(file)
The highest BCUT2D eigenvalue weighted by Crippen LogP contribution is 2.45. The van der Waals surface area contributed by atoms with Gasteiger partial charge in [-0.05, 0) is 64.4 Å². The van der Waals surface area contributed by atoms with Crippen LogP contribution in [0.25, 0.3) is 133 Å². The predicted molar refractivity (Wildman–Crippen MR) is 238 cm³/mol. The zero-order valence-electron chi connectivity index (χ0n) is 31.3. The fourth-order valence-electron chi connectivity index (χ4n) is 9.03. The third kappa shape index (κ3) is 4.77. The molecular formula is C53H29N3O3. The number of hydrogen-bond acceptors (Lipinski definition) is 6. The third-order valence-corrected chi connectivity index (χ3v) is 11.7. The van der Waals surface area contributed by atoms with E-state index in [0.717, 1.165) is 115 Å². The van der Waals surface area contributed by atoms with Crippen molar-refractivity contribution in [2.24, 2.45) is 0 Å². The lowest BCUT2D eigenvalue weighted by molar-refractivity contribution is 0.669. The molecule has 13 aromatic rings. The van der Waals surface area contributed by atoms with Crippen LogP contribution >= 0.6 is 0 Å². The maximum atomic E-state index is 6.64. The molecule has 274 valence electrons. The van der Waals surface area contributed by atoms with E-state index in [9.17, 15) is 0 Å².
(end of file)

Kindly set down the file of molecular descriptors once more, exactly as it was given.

The highest BCUT2D eigenvalue weighted by Crippen LogP contribution is 2.45. The van der Waals surface area contributed by atoms with Gasteiger partial charge in [-0.05, 0) is 64.4 Å². The van der Waals surface area contributed by atoms with Crippen LogP contribution in [0.25, 0.3) is 133 Å². The predicted molar refractivity (Wildman–Crippen MR) is 238 cm³/mol. The zero-order valence-electron chi connectivity index (χ0n) is 31.3. The fourth-order valence-electron chi connectivity index (χ4n) is 9.03. The third kappa shape index (κ3) is 4.77. The molecular formula is C53H29N3O3. The number of hydrogen-bond acceptors (Lipinski definition) is 6. The third-order valence-corrected chi connectivity index (χ3v) is 11.7. The van der Waals surface area contributed by atoms with E-state index in [0.717, 1.165) is 115 Å². The van der Waals surface area contributed by atoms with Crippen molar-refractivity contribution in [2.24, 2.45) is 0 Å². The lowest BCUT2D eigenvalue weighted by molar-refractivity contribution is 0.669. The molecule has 13 aromatic rings. The van der Waals surface area contributed by atoms with Crippen LogP contribution >= 0.6 is 0 Å². The maximum atomic E-state index is 6.64. The molecule has 274 valence electrons. The van der Waals surface area contributed by atoms with E-state index in [9.17, 15) is 0 Å².